2. 2 Leigh
    March 20, 2007 at 4:20 pm

    I was really disturbed by the provocative photo that led the Times piece…seemed rather at odds with the content that followed.

  3. 3 Amy
    March 20, 2007 at 9:22 pm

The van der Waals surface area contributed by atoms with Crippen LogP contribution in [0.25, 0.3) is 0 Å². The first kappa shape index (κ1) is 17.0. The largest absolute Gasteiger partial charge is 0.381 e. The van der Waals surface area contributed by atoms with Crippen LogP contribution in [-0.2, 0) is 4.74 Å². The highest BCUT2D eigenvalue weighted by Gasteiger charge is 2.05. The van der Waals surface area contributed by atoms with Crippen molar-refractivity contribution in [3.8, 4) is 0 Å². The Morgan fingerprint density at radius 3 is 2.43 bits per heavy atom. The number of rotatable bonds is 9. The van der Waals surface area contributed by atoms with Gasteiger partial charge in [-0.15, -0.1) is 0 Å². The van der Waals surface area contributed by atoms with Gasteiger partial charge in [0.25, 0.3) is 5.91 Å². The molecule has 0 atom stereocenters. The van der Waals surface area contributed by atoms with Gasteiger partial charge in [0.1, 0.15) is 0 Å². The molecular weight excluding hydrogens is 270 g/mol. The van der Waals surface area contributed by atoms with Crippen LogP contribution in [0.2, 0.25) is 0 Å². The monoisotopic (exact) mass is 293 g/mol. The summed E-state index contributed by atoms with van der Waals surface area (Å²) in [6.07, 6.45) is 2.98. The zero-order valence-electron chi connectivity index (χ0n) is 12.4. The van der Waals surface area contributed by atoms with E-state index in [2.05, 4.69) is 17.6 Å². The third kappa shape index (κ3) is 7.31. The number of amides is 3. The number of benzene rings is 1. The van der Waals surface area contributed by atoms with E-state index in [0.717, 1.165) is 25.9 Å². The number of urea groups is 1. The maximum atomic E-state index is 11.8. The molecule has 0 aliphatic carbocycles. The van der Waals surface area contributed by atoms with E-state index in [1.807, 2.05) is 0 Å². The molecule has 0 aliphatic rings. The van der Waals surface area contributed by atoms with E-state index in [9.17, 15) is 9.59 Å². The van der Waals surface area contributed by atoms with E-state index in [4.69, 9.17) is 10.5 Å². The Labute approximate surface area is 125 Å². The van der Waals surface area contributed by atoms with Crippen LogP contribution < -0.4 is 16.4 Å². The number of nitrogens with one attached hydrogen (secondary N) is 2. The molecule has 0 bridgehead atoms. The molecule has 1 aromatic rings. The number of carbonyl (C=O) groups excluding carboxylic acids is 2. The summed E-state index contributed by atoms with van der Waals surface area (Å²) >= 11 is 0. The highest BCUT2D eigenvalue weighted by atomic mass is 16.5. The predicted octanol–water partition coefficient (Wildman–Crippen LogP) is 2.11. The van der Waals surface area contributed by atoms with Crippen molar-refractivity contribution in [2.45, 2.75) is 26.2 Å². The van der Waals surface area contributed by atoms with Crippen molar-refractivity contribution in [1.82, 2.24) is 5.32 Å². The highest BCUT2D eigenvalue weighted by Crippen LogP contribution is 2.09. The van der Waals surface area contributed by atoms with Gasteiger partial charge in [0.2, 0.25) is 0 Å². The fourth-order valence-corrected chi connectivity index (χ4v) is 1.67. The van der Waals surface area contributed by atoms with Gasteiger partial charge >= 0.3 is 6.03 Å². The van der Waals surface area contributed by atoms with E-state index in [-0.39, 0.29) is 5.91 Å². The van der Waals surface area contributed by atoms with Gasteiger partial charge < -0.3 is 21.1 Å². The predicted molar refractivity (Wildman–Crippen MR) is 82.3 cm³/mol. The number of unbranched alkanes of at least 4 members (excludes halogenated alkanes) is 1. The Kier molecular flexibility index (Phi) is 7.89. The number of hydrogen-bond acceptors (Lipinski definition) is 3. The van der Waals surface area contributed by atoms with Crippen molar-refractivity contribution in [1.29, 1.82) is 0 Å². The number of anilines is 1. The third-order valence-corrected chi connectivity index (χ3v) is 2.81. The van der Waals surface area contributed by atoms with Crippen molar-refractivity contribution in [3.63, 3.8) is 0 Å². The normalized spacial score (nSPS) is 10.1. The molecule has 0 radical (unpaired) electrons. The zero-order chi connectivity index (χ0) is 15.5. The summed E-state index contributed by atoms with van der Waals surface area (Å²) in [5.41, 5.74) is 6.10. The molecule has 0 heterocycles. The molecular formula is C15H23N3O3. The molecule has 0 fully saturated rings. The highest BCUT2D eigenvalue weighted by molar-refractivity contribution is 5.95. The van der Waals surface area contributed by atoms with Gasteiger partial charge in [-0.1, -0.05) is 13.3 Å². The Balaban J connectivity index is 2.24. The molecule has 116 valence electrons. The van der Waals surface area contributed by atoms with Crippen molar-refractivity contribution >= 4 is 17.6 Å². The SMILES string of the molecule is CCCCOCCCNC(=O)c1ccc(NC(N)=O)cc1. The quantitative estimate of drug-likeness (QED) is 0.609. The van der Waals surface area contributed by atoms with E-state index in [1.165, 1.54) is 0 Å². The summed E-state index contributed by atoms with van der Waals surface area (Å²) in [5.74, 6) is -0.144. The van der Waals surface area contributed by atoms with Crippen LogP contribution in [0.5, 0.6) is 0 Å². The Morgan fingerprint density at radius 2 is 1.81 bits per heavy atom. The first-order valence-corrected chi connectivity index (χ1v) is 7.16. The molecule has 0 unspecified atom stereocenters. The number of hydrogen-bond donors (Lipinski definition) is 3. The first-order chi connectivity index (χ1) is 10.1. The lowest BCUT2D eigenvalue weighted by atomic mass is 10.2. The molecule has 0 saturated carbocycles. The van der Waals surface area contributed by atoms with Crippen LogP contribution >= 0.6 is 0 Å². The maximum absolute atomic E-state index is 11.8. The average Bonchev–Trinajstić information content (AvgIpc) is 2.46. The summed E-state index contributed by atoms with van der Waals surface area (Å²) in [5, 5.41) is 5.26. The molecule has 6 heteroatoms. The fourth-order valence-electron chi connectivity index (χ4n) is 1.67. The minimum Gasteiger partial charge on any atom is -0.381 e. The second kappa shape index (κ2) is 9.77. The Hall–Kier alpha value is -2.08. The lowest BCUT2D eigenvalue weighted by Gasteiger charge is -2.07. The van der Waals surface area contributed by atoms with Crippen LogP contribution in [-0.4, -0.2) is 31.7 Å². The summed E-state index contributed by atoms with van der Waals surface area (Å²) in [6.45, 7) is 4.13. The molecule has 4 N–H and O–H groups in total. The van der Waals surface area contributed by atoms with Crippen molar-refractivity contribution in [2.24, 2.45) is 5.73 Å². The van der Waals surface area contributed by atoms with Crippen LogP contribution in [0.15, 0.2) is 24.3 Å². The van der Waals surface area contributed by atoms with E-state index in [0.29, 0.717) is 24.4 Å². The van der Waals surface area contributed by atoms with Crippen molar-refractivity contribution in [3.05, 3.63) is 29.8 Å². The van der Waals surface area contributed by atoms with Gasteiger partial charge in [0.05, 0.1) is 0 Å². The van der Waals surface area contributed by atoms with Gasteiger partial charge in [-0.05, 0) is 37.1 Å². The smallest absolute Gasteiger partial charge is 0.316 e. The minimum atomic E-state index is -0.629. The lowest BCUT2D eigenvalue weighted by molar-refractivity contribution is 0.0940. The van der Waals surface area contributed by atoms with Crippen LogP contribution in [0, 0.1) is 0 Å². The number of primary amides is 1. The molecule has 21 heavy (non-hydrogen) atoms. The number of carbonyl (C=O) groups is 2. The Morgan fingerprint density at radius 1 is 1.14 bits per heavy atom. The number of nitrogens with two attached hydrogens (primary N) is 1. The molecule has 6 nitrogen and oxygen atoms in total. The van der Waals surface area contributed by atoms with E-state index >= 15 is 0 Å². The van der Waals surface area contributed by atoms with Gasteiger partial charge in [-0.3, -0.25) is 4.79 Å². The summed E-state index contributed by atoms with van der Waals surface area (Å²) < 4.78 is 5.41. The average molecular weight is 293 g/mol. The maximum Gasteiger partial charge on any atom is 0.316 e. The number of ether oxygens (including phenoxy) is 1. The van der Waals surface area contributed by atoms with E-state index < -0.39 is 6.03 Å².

You captured the importance of managing trauma so eloquently here. I think the fact that you were 25 when this happened greatly deepened the affect it had on you. Something happened to all of us at 25 — a farewell to that easy breezy twenty something vibe — we had been in NY for long enough that the novelty and shine had started to dull. And then the disillusionment, followed by the reality of “real life”. 25 was a heavy year. The fact that you dealt with near death experience at such a pivotal age –when your literal and metaphorical back was broken — is a trauma that will likely never completely heal. But I believe that what does not kill us will make us stronger – and you have taught us all an immeasurable amount about rising above treacherous waters., even when it hurts like hell. xoxo